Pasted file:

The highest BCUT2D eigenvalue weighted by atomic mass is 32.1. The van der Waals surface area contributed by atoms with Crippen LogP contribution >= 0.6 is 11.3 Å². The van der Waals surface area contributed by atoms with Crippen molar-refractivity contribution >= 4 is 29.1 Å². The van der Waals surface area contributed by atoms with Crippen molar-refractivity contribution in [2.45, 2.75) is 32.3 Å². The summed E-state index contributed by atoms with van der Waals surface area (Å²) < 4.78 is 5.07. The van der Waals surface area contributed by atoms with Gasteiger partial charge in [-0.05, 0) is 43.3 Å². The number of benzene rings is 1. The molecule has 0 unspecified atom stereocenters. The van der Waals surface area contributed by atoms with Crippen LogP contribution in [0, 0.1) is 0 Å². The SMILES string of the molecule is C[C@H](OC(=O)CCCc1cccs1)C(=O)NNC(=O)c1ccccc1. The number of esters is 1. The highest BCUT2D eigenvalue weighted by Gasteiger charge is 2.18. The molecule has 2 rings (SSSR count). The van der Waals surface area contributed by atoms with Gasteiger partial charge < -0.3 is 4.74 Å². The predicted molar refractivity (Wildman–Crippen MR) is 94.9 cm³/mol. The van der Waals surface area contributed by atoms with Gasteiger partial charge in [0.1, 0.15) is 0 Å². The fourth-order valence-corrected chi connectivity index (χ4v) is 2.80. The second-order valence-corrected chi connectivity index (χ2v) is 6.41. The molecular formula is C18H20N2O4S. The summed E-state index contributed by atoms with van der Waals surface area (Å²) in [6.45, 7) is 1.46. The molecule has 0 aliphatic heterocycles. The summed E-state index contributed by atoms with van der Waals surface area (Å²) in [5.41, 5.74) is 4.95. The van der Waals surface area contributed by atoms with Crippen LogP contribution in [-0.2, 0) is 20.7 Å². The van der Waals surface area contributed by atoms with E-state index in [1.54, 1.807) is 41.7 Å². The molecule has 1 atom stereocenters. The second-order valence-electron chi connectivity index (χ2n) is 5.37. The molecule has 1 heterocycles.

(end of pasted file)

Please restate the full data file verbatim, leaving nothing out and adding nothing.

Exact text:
The highest BCUT2D eigenvalue weighted by atomic mass is 32.1. The van der Waals surface area contributed by atoms with Crippen LogP contribution >= 0.6 is 11.3 Å². The van der Waals surface area contributed by atoms with Crippen molar-refractivity contribution >= 4 is 29.1 Å². The van der Waals surface area contributed by atoms with Crippen molar-refractivity contribution in [2.45, 2.75) is 32.3 Å². The summed E-state index contributed by atoms with van der Waals surface area (Å²) < 4.78 is 5.07. The van der Waals surface area contributed by atoms with Gasteiger partial charge in [-0.05, 0) is 43.3 Å². The number of benzene rings is 1. The molecule has 0 unspecified atom stereocenters. The van der Waals surface area contributed by atoms with Crippen LogP contribution in [0, 0.1) is 0 Å². The SMILES string of the molecule is C[C@H](OC(=O)CCCc1cccs1)C(=O)NNC(=O)c1ccccc1. The number of esters is 1. The highest BCUT2D eigenvalue weighted by Gasteiger charge is 2.18. The molecule has 2 rings (SSSR count). The van der Waals surface area contributed by atoms with Gasteiger partial charge < -0.3 is 4.74 Å². The predicted molar refractivity (Wildman–Crippen MR) is 94.9 cm³/mol. The van der Waals surface area contributed by atoms with Gasteiger partial charge in [0.1, 0.15) is 0 Å². The fourth-order valence-corrected chi connectivity index (χ4v) is 2.80. The second-order valence-corrected chi connectivity index (χ2v) is 6.41. The molecular formula is C18H20N2O4S. The summed E-state index contributed by atoms with van der Waals surface area (Å²) in [6.45, 7) is 1.46. The molecule has 0 aliphatic heterocycles. The summed E-state index contributed by atoms with van der Waals surface area (Å²) in [5.41, 5.74) is 4.95. The van der Waals surface area contributed by atoms with Crippen LogP contribution in [-0.2, 0) is 20.7 Å². The van der Waals surface area contributed by atoms with E-state index in [1.54, 1.807) is 41.7 Å². The molecule has 1 atom stereocenters. The second-order valence-electron chi connectivity index (χ2n) is 5.37. The molecule has 1 heterocycles.